“Enjoyment appears at the boundary between boredom and anxiety, when the challenges are just balanced with the person’s capacity to act.” (Mihaly Csikszentmihalyi)
One prerequisite of experiencing Flow is a good match between a person’s skill level and the difficulty of the challenge he or she is trying to meet. As a rule, the higher are the skill and the challenge levels, the more frequent and intensive tends to be the Flow experience.
Surveys and scientific studies have found that while most people enjoy working when it provides Flow, too few jobs are designed to make Flow possible. This is where those in managerial and leadership positions – and most adults do find themselves in such situations, in a variety of settings, for longer periods or from time to time – can and should make a difference by eliminating obstacles to Flow at all levels of the team or organisation and instituting policies and practices designed to make work enjoyable.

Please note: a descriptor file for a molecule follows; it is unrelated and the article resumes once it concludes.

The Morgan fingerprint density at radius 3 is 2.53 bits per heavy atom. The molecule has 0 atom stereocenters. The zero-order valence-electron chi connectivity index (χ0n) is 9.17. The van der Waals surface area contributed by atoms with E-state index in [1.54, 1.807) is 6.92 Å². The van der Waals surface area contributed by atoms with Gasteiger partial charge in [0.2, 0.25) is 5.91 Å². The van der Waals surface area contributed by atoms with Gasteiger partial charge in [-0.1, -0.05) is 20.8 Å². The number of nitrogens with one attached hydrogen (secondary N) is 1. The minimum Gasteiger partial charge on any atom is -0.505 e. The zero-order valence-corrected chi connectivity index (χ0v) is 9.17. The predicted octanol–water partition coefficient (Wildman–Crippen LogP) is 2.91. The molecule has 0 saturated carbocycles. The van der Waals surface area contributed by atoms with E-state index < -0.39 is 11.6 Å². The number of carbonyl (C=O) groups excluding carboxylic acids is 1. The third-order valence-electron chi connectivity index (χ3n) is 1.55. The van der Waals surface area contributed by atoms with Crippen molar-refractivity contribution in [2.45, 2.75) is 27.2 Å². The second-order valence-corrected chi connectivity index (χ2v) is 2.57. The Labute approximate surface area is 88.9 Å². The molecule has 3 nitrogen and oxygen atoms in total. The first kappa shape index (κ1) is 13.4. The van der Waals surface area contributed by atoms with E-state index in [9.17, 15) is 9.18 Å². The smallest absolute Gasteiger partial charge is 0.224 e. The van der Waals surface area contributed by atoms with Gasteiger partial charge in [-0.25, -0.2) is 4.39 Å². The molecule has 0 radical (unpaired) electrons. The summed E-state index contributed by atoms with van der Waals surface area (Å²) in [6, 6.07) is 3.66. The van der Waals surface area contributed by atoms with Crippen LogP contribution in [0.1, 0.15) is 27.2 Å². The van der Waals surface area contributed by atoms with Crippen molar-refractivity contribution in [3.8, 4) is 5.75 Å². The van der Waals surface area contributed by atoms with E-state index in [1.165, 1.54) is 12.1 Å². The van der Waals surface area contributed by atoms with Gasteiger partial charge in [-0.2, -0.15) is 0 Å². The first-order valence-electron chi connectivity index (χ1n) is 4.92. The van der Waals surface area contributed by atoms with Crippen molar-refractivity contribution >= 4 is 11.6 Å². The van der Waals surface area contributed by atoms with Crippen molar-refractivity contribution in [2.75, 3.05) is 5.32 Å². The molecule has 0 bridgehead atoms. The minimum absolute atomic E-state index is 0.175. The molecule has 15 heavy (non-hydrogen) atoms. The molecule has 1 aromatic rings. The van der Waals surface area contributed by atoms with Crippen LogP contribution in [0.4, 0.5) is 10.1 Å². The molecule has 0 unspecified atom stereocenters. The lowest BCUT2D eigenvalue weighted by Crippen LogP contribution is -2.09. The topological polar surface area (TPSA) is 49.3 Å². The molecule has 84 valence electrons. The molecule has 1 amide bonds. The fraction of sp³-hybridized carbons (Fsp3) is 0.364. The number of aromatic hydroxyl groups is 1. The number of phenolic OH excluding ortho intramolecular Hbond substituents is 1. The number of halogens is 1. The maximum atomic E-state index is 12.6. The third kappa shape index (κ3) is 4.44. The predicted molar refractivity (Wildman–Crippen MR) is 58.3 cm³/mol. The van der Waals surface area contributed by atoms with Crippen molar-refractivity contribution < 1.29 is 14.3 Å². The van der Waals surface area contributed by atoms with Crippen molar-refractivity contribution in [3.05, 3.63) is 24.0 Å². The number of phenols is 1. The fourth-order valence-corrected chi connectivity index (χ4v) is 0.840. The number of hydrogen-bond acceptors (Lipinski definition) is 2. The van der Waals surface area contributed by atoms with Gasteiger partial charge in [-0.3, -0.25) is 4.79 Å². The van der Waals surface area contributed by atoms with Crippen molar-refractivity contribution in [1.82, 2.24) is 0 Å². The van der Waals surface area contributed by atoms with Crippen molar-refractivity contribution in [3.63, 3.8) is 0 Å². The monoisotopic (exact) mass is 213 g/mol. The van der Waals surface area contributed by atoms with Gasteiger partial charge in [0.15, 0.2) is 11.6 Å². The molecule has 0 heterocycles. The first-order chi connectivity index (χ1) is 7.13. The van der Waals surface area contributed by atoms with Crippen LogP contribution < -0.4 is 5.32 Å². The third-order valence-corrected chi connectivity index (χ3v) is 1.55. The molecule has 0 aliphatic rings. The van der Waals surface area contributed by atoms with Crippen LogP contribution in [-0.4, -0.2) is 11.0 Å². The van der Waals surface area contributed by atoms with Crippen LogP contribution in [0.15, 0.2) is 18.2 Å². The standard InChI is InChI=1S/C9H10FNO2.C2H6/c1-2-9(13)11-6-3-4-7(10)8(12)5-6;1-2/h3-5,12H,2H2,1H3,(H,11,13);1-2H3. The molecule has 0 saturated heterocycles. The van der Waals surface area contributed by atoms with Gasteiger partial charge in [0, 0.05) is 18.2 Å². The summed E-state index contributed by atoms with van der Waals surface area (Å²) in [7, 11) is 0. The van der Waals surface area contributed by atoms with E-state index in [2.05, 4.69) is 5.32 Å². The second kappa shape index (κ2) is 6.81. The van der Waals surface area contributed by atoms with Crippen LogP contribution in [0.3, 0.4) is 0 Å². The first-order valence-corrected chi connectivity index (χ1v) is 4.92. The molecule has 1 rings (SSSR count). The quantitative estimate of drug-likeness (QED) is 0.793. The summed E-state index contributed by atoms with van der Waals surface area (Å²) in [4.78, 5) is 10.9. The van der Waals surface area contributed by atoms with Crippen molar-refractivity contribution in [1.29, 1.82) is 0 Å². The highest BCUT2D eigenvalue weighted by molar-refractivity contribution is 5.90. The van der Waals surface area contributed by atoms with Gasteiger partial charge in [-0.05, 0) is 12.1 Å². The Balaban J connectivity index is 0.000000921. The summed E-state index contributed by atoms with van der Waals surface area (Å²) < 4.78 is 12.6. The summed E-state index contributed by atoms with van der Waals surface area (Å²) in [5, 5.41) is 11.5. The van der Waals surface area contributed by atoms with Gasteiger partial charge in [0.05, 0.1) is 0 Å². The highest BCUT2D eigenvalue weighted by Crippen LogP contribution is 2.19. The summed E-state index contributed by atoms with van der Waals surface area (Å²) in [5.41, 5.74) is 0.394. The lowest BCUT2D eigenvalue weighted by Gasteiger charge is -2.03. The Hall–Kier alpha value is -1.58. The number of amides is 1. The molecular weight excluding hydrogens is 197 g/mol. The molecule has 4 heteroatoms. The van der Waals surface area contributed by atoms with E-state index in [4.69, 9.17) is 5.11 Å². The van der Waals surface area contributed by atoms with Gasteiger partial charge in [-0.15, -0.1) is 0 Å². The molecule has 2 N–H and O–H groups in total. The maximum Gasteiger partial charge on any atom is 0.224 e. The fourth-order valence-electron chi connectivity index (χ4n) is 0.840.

A workplace conducive to Flow is ideal because it attracts the most able individuals, is likely to keep them longer, and obtains spontaneous effort from their work. It is best, too, from the viewpoints of employees because it supports their skill development and personal growth –key building blocks of a happier life. The combination of these benefits of Flow-promoting leadership is certain to improve any organisation’s multi-dimensional “bottom line.”
One attraction of Flow-promoting leadership is that the resulting organisational and workforce benefits can be obtained at practically no cost. Adopting Flow-promoting management is like taking a low-hanging fruit.